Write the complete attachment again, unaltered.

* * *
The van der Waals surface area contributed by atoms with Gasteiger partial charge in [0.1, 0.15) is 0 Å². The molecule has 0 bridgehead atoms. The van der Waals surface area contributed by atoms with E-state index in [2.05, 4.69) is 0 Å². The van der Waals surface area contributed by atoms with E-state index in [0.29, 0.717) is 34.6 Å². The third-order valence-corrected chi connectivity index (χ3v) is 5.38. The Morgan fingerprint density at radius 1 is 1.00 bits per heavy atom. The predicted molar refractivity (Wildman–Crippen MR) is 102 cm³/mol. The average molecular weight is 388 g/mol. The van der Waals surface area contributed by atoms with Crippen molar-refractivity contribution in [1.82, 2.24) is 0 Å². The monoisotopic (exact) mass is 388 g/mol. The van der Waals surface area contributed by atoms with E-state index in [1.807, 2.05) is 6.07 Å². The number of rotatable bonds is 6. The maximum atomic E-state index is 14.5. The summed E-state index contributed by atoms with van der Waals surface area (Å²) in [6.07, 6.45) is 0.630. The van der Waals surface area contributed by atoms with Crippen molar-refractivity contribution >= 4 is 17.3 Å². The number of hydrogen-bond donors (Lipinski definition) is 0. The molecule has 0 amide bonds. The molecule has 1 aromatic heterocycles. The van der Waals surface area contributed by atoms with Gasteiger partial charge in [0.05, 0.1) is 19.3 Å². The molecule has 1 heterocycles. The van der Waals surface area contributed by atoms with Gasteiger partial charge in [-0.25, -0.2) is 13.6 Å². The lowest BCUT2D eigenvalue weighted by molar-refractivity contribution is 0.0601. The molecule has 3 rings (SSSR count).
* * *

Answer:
The van der Waals surface area contributed by atoms with Gasteiger partial charge in [0.1, 0.15) is 0 Å². The molecule has 0 bridgehead atoms. The van der Waals surface area contributed by atoms with E-state index in [2.05, 4.69) is 0 Å². The van der Waals surface area contributed by atoms with E-state index in [0.29, 0.717) is 34.6 Å². The third-order valence-corrected chi connectivity index (χ3v) is 5.38. The Morgan fingerprint density at radius 1 is 1.00 bits per heavy atom. The predicted molar refractivity (Wildman–Crippen MR) is 102 cm³/mol. The average molecular weight is 388 g/mol. The van der Waals surface area contributed by atoms with Crippen molar-refractivity contribution in [1.82, 2.24) is 0 Å². The monoisotopic (exact) mass is 388 g/mol. The van der Waals surface area contributed by atoms with E-state index in [1.807, 2.05) is 6.07 Å². The number of rotatable bonds is 6. The maximum atomic E-state index is 14.5. The summed E-state index contributed by atoms with van der Waals surface area (Å²) in [6.07, 6.45) is 0.630. The van der Waals surface area contributed by atoms with Crippen molar-refractivity contribution >= 4 is 17.3 Å². The number of hydrogen-bond donors (Lipinski definition) is 0. The molecule has 0 amide bonds. The molecule has 1 aromatic heterocycles. The van der Waals surface area contributed by atoms with Gasteiger partial charge in [0.05, 0.1) is 19.3 Å². The molecule has 1 heterocycles. The van der Waals surface area contributed by atoms with Gasteiger partial charge in [-0.25, -0.2) is 13.6 Å². The lowest BCUT2D eigenvalue weighted by molar-refractivity contribution is 0.0601. The molecule has 3 rings (SSSR count).